For weeks, San Diego’s Redistricting Commission has been winding down its work to draw new City Council boundaries. When it’s done, the city will have a new 9th District likely to include City Heights, Kensington-Talmadge and the College Area.
But as the commission has come closer to finalizing its map, city officials have realized a problem. Once the map is adopted, the 145,000 residents of that new 9th District will not have a councilmember.
The City Charter requires the new district boundaries to take effect 30 days after the map is adopted. But the new 9th District won’t have an election until next year, leaving them essentially voiceless at City Hall until the new representative takes office in December 2012.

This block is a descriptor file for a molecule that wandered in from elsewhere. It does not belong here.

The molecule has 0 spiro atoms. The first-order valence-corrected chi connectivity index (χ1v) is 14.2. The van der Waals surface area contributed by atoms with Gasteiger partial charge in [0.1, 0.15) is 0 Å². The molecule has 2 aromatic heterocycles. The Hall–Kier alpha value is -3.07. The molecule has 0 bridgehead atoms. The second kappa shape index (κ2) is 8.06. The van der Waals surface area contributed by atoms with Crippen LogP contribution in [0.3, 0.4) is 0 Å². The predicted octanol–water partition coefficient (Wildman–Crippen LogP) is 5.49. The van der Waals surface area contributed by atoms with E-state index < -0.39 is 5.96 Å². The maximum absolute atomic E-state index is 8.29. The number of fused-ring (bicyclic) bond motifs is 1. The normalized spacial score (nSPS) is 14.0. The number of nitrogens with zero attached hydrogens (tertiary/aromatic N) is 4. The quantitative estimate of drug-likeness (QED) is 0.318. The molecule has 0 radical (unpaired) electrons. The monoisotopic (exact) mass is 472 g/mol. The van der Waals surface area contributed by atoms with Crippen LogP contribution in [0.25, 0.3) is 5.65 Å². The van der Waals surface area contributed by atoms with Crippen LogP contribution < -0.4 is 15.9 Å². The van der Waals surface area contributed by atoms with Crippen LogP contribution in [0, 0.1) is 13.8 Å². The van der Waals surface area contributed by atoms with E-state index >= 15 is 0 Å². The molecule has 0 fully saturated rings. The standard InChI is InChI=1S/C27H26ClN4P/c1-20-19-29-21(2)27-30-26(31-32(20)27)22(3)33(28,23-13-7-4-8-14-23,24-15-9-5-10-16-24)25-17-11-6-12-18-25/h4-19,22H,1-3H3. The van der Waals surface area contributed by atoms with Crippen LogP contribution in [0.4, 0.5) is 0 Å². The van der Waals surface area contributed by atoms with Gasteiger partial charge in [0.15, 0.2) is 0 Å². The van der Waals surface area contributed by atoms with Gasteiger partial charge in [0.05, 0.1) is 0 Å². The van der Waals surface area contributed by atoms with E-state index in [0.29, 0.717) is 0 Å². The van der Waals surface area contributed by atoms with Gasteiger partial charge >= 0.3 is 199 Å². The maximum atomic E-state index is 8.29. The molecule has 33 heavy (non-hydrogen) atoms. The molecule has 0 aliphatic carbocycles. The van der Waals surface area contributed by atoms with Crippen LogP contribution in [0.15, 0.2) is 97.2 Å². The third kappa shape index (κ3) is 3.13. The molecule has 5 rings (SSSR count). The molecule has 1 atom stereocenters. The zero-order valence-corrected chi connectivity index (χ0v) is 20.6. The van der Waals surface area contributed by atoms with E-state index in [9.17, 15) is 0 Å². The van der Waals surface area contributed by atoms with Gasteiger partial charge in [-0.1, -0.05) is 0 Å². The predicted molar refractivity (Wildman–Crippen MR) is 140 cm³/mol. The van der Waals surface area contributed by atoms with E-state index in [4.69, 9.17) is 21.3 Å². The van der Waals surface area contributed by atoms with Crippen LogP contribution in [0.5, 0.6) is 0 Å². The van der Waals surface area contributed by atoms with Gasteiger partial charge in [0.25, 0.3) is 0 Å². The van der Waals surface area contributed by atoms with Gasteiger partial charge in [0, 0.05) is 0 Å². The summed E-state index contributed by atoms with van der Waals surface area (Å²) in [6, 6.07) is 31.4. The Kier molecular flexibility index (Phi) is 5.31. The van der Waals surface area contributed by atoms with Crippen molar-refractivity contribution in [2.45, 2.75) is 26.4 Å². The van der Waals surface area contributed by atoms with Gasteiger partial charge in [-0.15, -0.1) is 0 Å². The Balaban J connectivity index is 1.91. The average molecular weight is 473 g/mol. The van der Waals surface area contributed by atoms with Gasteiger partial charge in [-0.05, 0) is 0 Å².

That’s clearly a problem considering one of the fundamental goals of redistricting: To ensure that all communities have equal access to political representation.
LGBT Groups Slash Gay-Friendly Azalea Park
Azalea Park has become a bastion for members of the gay community looking for cheap rents and mortgages. So why did LGBT redistricting groups draw the neighborhood out of gay-friendly District 3?
Graphic: New Political Boundaries Take Shape
The city has to redraw its district lines every decade based on new population numbers. This year, it also had to carve out a ninth City Council district.
A Dilemma in Kensington-Talmadge
Kensington-Talmadge was drawn into the new 9th City Council District with City Heights. Kensington wants out but Talmadge sees an opportunity to influence development on El Cajon Boulevard.